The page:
What Is Visualization?
We all do it as kids. We imagine it is the bottom of the ninth, we are down by 1 run, bases are loaded, and we are up to bat. We imagine ourselves blasting a home run clear out of the park. We can see it so clearly its almost real.
We don’t realize the power in this visualization until we make it happen! Visualization is a very powerful tool to help athletes learn and refine their skills, as well as mentally rehearse for a performance.
What it is going to feel like, smell like, taste like to be there? Who is there cheering them on? What time of day is it? What color jersey is the opponent wearing? The more real an athlete can make it feel in their heads the better the positive outward effect.
Positive visualization can help an athlete be mentally ready for a big competition because they have gone through scenarios in their heads already. This means the athlete will know exactly what to do in each situation, and will know what to expect, feel, and they will have no surprises.
Your brain doesn’t know the difference if you are doing an action or if you are thinking about doing the same action. Meaning the same areas in the brain that are active when you think about the movement, are also active when you actually do the movement. Visualization helps athletes learn faster by having them just imagine in their mind doing the movement. Again, the more the athlete can really “see” themselves doing an action the more likely they will perform that action better because they have already done it in their head.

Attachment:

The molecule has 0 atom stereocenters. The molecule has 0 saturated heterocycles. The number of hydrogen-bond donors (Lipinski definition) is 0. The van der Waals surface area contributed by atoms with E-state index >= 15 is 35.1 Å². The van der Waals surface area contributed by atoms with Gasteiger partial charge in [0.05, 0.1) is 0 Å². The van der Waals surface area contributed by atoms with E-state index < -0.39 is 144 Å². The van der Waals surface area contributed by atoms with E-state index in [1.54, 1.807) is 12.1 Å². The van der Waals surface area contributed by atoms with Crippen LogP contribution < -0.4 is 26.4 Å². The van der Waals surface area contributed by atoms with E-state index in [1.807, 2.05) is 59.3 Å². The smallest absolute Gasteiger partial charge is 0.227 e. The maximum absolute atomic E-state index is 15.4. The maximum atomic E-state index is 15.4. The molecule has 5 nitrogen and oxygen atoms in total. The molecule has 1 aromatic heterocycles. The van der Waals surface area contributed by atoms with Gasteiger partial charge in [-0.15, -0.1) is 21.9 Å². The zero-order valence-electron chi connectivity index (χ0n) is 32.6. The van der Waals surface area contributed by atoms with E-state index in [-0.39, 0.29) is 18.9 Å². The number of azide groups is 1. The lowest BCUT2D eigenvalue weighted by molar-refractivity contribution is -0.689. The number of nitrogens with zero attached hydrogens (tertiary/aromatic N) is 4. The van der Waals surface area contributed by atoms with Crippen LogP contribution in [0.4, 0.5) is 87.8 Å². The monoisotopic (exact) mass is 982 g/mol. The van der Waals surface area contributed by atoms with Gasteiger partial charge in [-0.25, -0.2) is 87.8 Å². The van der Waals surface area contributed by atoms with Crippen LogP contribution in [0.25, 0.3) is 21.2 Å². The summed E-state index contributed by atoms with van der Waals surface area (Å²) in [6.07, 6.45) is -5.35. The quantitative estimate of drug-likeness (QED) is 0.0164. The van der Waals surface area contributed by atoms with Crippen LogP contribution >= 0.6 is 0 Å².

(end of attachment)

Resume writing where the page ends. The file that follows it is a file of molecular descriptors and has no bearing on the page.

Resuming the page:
Here is an example from one of our Velocity coaches.
“When I was younger and playing baseball I had some bad hitting days. My dad suggested I try to close my eyes and imagine myself seeing the ball leaving the pitchers hand. Then follow it all the way to the bat, and visualize where it was going to land. So before my next game, I did exactly what my dad had taught me. I imagined watching the ball, and how far I was going to hit it. I was mentally rehearsing all of this in my head before my next game. When my next game rolled around I had two hits, and each hit landed close to where I had imagined hitting the ball.”
Visualization isn’t a quick fix magic pill, and that will be the only thing you will need to do. However, visualization is a powerful tool that all athletes need to add into their toolbox to help improve performance or learn new complex skills!